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Is Addiction a Choice?



"The choice of addiction is like someone telling you to use willpower to stop diarrhea”


If we believe addiction is a choice, and our loved one keeps "choosing" addiction over us and their family, that can leave us feeling angry, frustrated, let down, unloved, anxious, and stressed.

I want to share with you why I don't believe anybody wakes up every morning and says "today I choose addiction over my family, my kids, my health, my safety, my career, my freedom, and ultimately my life".

If you were to ask your loved one - What does addiction do for you in the short term? Here are some of the answers you might receive.

  1. Respite from anxiety

  2. Numbs the pain

  3. Fills the void

  4. Peace

  5. A sense of control

  6. To feel like I matter

  7. A rush, excitement, being alive

  8. Escape from...

Who reading this does not want respite from anxiety?

Who would not want to avoid pain, and find some inner peace in their life?

Is there anyone who does not want to feel in control of their life, to feel like they matter in the world?

And who does not want to feel the rush of excitement, to feel alive?

These are all good and reasonable things that we all want in our lives, but for our loved one's with addiction, their brains did not develop for them to be able to experience these things the way "normal" people do, for the most part, because of the experiences they have had in their lives.

Someone who is addicted simply has a brain that is wired differently, because it did not get the stimulation that cultivated healthy brain function. And for them, the first time they used alcohol or a drug of abuse… it probably felt wonderful. It made them able to feel all the things that everyone else can feel all the time. When you think about it, who would want to turn that down? Who would want to stop doing that? Who wouldn’t want to do that compulsively?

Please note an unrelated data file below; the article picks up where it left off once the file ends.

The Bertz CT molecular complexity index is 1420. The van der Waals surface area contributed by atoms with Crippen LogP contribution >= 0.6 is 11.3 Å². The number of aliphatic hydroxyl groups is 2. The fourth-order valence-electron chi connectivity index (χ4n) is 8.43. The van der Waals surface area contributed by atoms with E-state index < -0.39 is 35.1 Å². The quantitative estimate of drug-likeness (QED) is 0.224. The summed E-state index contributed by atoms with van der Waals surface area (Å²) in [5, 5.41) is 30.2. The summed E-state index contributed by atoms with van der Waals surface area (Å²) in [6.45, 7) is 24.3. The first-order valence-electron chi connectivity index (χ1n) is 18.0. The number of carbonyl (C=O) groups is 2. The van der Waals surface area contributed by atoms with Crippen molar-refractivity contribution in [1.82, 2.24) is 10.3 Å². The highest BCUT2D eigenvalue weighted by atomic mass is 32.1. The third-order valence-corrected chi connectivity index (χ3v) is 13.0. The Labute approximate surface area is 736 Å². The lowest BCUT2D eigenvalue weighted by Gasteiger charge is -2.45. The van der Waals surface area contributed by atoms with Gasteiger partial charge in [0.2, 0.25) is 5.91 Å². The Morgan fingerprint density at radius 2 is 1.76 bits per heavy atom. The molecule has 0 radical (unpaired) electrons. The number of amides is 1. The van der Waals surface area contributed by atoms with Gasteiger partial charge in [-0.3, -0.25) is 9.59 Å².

Our loved ones are not choosing addiction. The drug or behaviour is something that alleviates their pain. Maybe the pain is boredom, or depression, or anxiety or a feeling that they are not loveable, or a belief that no one will love them if they see who they really are. Maybe the pain is of not being comfortable at a party with friends or perhaps the drug simply gives them joy and pleasure that they are lacking. They have found a solution to a problem.

For our loved ones, struggling with addiction, the things they use that make them feel good, started out by making their brains feel things they have always wanted to be able to feel, but maybe didn’t know was possible. They are not choosing addiction, they are choosing a solution they have found to a problem


"Lucy helped me through a really tough period in which I felt alone, confused, very stressed, and completely at a loss for how to deal with what was happening in my world. She shone a light on the situation (of living with an addicted partner) which seemed very scary at the time and impossible to manage. She taught me about what was happening neurologically to my partner, how to separate him from the addiction, how/when to talk to him and address the situation so that it didn’t turn into a chaotic mess and so that I was heard, and how to protect my own mental state through all of this. I felt supported, no longer alone, and finally understood what was happening. Things like this don’t change overnight but with Lucy’s help I now have awareness and I know what I need to do to help my husband and myself". (MR 2021)




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